Gerbic: You have filed a consumer protection suit against CVS pharmacy not to have homeopathy removed from shelves but to force them to clearly label them as such. Have them put in a separate section where people can purchase homeopathy if they mean to purchase homeopathy. The problem is that CVS is putting these products on the same shelves mingled with real medicine. There is labeling on the product, but as you say in some of the interviews you have given, when you are rushing to the store to pick up something to stop your child’s cough, parents don’t always take the time to read the fine print.

Little: That’s it. We can’t stop them selling it, but we think, and I think CVS should agree with us here, that it is better if someone who wants homeopathy knows where to find it and someone who doesn’t want homeopathy doesn’t buy it by mistake. Inform the consumer. Anyone who is a parent has picked up their kid from day care with a runny nose or a sore throat, taken them crying and screaming to the drug store, and just wanted to get something that’ll make them feel better quickly. That’s what the homeopaths rely on. And they focus in on parents’ fear of side effects to sell “natural and safe” products with “no drug interactions.” Of course there are no interactions! It’s a sugar pill. There’s nothing to interact!

Gerbic: I’m looking at the CVS Pharmacy website right now after searching for homeopathy. I see twenty products, a lot of them aimed at children. I guess they market to children because there are no side-effects to homeopathy … because there isn’t anything in the pill. I see cold syrup, anxiety tablets, and pimple cream. I see Doctor Wise Homeopathy for menopause, all set to fix moods, energy, and bladders for only $20.49 each. These products are so simple to test; I don’t understand why they aren’t forced to just remove the labels from all the bottles, assign them a random number, and then test the product to see which liquid is different from the others. They don’t even have to set up tests to prove they work; just proving they are different would be a great start.

Little: The problem is the government agencies (the FDA and FTC) aren’t doing their job. The homeopathic lobby has been pretty strong in the past and still is. As a result, anything that is listed in the Big Bumper Book of Homeopathic Nonsense, the HPUC, is allowed to be sold in this way. The FDA and FTC have rules and guidelines, but they don’t enforce them. And to an extent, I can see their point. When you have limited funding, and an environment that’s very anti-regulation, would you spend your capital trying to take a sugar pill off the market that people take for a cold, which they are going to get over in a week anyway, or would you focus on cyanide being sold as a cancer treatment? I feel sorry for them, but they have a responsibility to stop people being ripped off by homeopathy, and they aren’t. So we are stepping in and saying “Hey, the stores have skin in the game too. They chose where they position these products, and they are making a false claim by putting it next to a real medicine.”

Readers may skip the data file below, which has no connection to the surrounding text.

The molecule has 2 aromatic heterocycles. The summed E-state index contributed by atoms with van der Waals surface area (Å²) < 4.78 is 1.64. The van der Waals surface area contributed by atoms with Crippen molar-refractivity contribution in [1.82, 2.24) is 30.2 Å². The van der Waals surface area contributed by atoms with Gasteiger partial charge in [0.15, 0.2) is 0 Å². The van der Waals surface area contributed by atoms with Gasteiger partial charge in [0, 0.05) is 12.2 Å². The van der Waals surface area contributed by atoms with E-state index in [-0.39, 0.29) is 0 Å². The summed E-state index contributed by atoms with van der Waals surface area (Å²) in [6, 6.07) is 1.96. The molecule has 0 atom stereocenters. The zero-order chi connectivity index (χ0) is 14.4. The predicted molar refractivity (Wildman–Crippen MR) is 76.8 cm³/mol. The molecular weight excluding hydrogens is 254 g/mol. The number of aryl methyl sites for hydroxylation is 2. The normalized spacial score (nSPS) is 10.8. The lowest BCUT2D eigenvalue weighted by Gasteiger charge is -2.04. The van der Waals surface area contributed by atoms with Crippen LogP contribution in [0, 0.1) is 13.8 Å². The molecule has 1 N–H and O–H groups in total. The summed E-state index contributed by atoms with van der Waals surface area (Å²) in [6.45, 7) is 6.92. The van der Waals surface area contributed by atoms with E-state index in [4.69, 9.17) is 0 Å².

Gerbic: There is a disclaimer on the product on the website that is informative and confusing. “Disclaimer: This homeopathic product is based on traditional homeopathic practice and theory. The FDA has not evaluated this product and is not aware of scientific evidence to support homeopathy as effective. 90 day money back guarantee.” How can there be doses for adults and children and also have no evidence that it works?

Little: That is indeed a mystery. If you notice as well, they also label things by homeopathic dilution. For example, 200X rather than by weight. 200X looks damn powerful. In fact, it means that there is 1 molecule “active” ingredient to 10400 molecules of water or sugar. They also can list the active ingredient in Latin. You see anas barberiae on the package of Oscillococcinum, and it looks scientific. What most people don’t know is that means “heart and liver of the Muscovy duck.” Which, admittedly, makes me grateful it is actually diluted out of all existence.

Gerbic: There is a comment area on each product. I suppose the skeptic community might want to offer feedback?

Little: I am sure they might. Unfortunately, like anti-vaxxers, many of the people who support homeopathy are actually so far down the rabbit hole that evidence has a negative effect on them. I am sure, though, there are some people reading the reviews who don’t have an opinion one way or the other. They might be able to be helped.

Gerbic: Okay, please explain where CFI is at on this suit. When will we know something? I also understand that CVS was first because they are the biggest. You have also filed suit against Walmart pharmacy?